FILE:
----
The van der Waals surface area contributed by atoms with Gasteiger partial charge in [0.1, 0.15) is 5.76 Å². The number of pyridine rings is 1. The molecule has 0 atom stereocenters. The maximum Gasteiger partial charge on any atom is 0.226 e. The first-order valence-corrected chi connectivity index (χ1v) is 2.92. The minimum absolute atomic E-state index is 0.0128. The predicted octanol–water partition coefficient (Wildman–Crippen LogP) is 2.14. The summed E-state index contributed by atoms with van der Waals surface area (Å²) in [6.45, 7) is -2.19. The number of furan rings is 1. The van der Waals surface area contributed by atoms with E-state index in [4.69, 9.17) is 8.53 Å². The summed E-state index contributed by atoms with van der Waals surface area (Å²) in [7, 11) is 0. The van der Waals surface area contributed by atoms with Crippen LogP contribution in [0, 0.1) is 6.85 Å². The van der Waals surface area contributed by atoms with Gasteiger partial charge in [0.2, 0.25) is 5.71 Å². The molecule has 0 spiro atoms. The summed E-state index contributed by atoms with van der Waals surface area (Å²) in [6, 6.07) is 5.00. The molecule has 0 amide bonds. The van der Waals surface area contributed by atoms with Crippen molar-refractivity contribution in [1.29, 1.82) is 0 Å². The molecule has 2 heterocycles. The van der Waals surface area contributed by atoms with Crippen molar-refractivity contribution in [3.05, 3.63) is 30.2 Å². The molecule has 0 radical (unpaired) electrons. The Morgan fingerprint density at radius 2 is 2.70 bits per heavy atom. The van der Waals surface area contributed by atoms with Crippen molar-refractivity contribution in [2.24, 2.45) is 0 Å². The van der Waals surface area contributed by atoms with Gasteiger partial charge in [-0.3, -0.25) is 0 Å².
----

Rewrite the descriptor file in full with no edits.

The van der Waals surface area contributed by atoms with Gasteiger partial charge in [0.1, 0.15) is 5.76 Å². The number of pyridine rings is 1. The molecule has 0 atom stereocenters. The maximum Gasteiger partial charge on any atom is 0.226 e. The first-order valence-corrected chi connectivity index (χ1v) is 2.92. The minimum absolute atomic E-state index is 0.0128. The predicted octanol–water partition coefficient (Wildman–Crippen LogP) is 2.14. The summed E-state index contributed by atoms with van der Waals surface area (Å²) in [6.45, 7) is -2.19. The number of furan rings is 1. The van der Waals surface area contributed by atoms with E-state index in [4.69, 9.17) is 8.53 Å². The summed E-state index contributed by atoms with van der Waals surface area (Å²) in [7, 11) is 0. The van der Waals surface area contributed by atoms with Crippen LogP contribution in [0, 0.1) is 6.85 Å². The van der Waals surface area contributed by atoms with Gasteiger partial charge in [0.2, 0.25) is 5.71 Å². The molecule has 0 spiro atoms. The summed E-state index contributed by atoms with van der Waals surface area (Å²) in [6, 6.07) is 5.00. The molecule has 0 amide bonds. The van der Waals surface area contributed by atoms with Crippen molar-refractivity contribution in [1.29, 1.82) is 0 Å². The molecule has 2 heterocycles. The van der Waals surface area contributed by atoms with Crippen molar-refractivity contribution in [3.05, 3.63) is 30.2 Å². The molecule has 0 radical (unpaired) electrons. The Morgan fingerprint density at radius 2 is 2.70 bits per heavy atom. The van der Waals surface area contributed by atoms with Crippen molar-refractivity contribution in [2.24, 2.45) is 0 Å². The van der Waals surface area contributed by atoms with Gasteiger partial charge in [-0.3, -0.25) is 0 Å².